Editorials

Perhaps Congress will address mental health care

Rep. Doris Matsui, D-Sacramento, in green, and other congressional Democrats cut a cake to celebrate the 50th anniversary of Medicare and Medicaid in Washington last week.
Rep. Doris Matsui, D-Sacramento, in green, and other congressional Democrats cut a cake to celebrate the 50th anniversary of Medicare and Medicaid in Washington last week. AP

John Russell Houser, a man with a long history of mental illness, shot to death two people and wounded nine others at a movie theater last month in Louisiana.

In Colorado, a jury is deciding whether James Holmes, who had been hospitalized because of suicide attempts, should be executed for killing 12 people in a movie theater in 2012.

We could go on: Jared Loughner, Adam Lanza, Elliott Rodger. In 2015 alone, the first 204 days of 2015 saw 204 mass shootings. Not all were committed by severely mentally ill people, but no one in their right mind commits a mass shooting. The statistic underscores not only the proliferation of guns, but also the gaping holes in the mental health care safety net.

“Mental illness can strike like cancer, without regard to your background, without regard to your status in life, without regard to how intelligent you are. And when James Holmes was born, he had this psychotic mental illness in his blood,” Holmes’ attorney, Tamara Brady, told jurors.

Slowly, California and some of this state’s municipalities are confronting the problem by spending more and insisting that severely mentally ill people receive care. Congress won’t confront gun violence, but mental health may be on its radar.

In July, House Energy and Commerce Committee Chairman Fred Upton, R-Mich., and New Jersey Rep. Frank Pallone, the senior Democrat on the committee, agreed to focus on the disjointed and dysfunctional mental health care system. Energy and Commerce has jurisdiction over the issue.

Upton told the National Journal that he and Pallone simultaneously had the same idea: “I said, ‘I want to talk to you a little bit about mental health and what I want to do with it, and work with you.’ … He said, ‘That’s exactly what I was coming over here to talk to you about.’”

It’s a meeting of the minds that Congress should build on. This past week, members celebrated the 50-year anniversary of the creation of Medicare. Earlier this summer, Democrats rejoiced when the U.S. Supreme Court affirmed the Affordable Care Act. Now, Congress should turn their attention to people with diseases of the brain and bring the mental health care system into the 21st century. It could be a historic step.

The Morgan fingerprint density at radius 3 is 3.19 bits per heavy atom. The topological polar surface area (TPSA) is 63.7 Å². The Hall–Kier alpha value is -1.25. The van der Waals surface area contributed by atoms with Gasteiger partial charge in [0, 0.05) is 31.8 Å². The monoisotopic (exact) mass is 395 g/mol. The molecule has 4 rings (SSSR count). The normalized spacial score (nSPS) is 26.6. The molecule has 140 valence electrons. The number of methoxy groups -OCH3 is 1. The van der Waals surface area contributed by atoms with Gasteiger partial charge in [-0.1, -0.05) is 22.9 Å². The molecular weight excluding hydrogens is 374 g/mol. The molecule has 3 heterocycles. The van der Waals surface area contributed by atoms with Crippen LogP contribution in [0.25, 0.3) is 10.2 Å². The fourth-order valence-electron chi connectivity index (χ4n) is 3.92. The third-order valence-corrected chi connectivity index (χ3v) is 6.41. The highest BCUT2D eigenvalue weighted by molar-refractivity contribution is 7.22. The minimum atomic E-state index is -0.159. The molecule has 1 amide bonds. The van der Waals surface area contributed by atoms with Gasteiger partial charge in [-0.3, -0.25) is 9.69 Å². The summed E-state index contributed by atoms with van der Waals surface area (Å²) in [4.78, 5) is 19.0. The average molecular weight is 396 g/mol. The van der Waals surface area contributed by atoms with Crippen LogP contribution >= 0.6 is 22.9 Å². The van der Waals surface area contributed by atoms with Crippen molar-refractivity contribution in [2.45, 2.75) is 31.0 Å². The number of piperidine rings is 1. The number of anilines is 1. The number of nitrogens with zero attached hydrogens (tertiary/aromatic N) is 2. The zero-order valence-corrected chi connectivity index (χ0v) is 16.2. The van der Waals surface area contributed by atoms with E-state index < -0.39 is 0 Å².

Rep. Tim Murphy, a Pennsylvania Republican, wants to overhaul the federal system in several ways, including altering antiquated rules that have the perverse effect of denying payment for hospitalization of the most seriously ill people. He also seeks to coordinate the many agencies involved, and give states incentives to care for severely mentally ill people in their homes.

For this year’s version of his bill, HR 2646, Murphy has the support of 26 Democrats, including Rep. Ami Bera of Elk Grove, and 76 Republicans, among them Jeff Denham of Turlock and Doug LaMalfa of Richvale. That’s good but not enough. “We’d love to have more Californians,” Murphy told a Sacramento Bee editorial board member. “You have a huge homeless population.”

Only 11 of the 53-member California delegation have joined as co-sponsors of Murphy’s bill.

Some congressional leaders are trying to find bipartisan agreement on mental health care legislation. Californians ought to play an important role.

Rep. Doris Matsui, D-Sacramento, has offered legislation to address one part of Murphy’s bill, patient privacy provisions in the Health Insurance Portability and Accountability Act of 1996. Health care providers refuse to provide any information about severely mentally ill people to those who care most about them, immediate family members. Many providers won’t listen when parents or siblings try to impart information that might be helpful, believing the act forbids contact with relatives.

Murphy contends privacy protections must be loosened. Matsui says the law provides sufficient flexibility but that mental health care providers need to be taught that it’s not overly rigid.

Murphy, a psychologist, and Matsui, who has a sister who has schizophrenia, clearly care about the issue and should work together. Mental illness doesn’t care about party affiliation. It’s time to address it with bipartisanship.

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